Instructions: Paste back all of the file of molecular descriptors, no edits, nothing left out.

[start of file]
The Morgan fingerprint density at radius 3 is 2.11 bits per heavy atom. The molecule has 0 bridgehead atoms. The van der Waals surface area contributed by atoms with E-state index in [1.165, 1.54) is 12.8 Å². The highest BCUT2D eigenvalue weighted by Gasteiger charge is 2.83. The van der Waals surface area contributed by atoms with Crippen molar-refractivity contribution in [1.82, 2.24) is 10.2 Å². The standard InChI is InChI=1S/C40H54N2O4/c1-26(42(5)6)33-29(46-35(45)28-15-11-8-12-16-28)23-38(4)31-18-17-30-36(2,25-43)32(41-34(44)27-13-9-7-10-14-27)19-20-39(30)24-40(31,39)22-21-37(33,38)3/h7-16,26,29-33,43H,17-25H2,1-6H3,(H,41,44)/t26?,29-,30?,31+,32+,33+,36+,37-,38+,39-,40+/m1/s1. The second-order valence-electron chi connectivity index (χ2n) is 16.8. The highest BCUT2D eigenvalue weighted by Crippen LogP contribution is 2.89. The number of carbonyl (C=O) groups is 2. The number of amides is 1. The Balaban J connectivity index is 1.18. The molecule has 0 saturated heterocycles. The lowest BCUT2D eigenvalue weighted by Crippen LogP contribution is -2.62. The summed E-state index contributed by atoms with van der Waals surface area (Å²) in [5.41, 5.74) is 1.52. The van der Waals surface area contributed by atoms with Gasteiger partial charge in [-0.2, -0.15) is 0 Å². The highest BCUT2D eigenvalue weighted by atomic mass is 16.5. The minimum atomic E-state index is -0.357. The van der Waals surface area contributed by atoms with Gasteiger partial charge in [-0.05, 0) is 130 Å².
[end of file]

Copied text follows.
The Morgan fingerprint density at radius 3 is 2.11 bits per heavy atom. The molecule has 0 bridgehead atoms. The van der Waals surface area contributed by atoms with E-state index in [1.165, 1.54) is 12.8 Å². The highest BCUT2D eigenvalue weighted by Gasteiger charge is 2.83. The van der Waals surface area contributed by atoms with Crippen molar-refractivity contribution in [1.82, 2.24) is 10.2 Å². The standard InChI is InChI=1S/C40H54N2O4/c1-26(42(5)6)33-29(46-35(45)28-15-11-8-12-16-28)23-38(4)31-18-17-30-36(2,25-43)32(41-34(44)27-13-9-7-10-14-27)19-20-39(30)24-40(31,39)22-21-37(33,38)3/h7-16,26,29-33,43H,17-25H2,1-6H3,(H,41,44)/t26?,29-,30?,31+,32+,33+,36+,37-,38+,39-,40+/m1/s1. The second-order valence-electron chi connectivity index (χ2n) is 16.8. The highest BCUT2D eigenvalue weighted by Crippen LogP contribution is 2.89. The number of carbonyl (C=O) groups is 2. The number of amides is 1. The Balaban J connectivity index is 1.18. The molecule has 0 saturated heterocycles. The lowest BCUT2D eigenvalue weighted by Crippen LogP contribution is -2.62. The summed E-state index contributed by atoms with van der Waals surface area (Å²) in [5.41, 5.74) is 1.52. The van der Waals surface area contributed by atoms with Gasteiger partial charge in [-0.2, -0.15) is 0 Å². The highest BCUT2D eigenvalue weighted by atomic mass is 16.5. The minimum atomic E-state index is -0.357. The van der Waals surface area contributed by atoms with Gasteiger partial charge in [-0.05, 0) is 130 Å².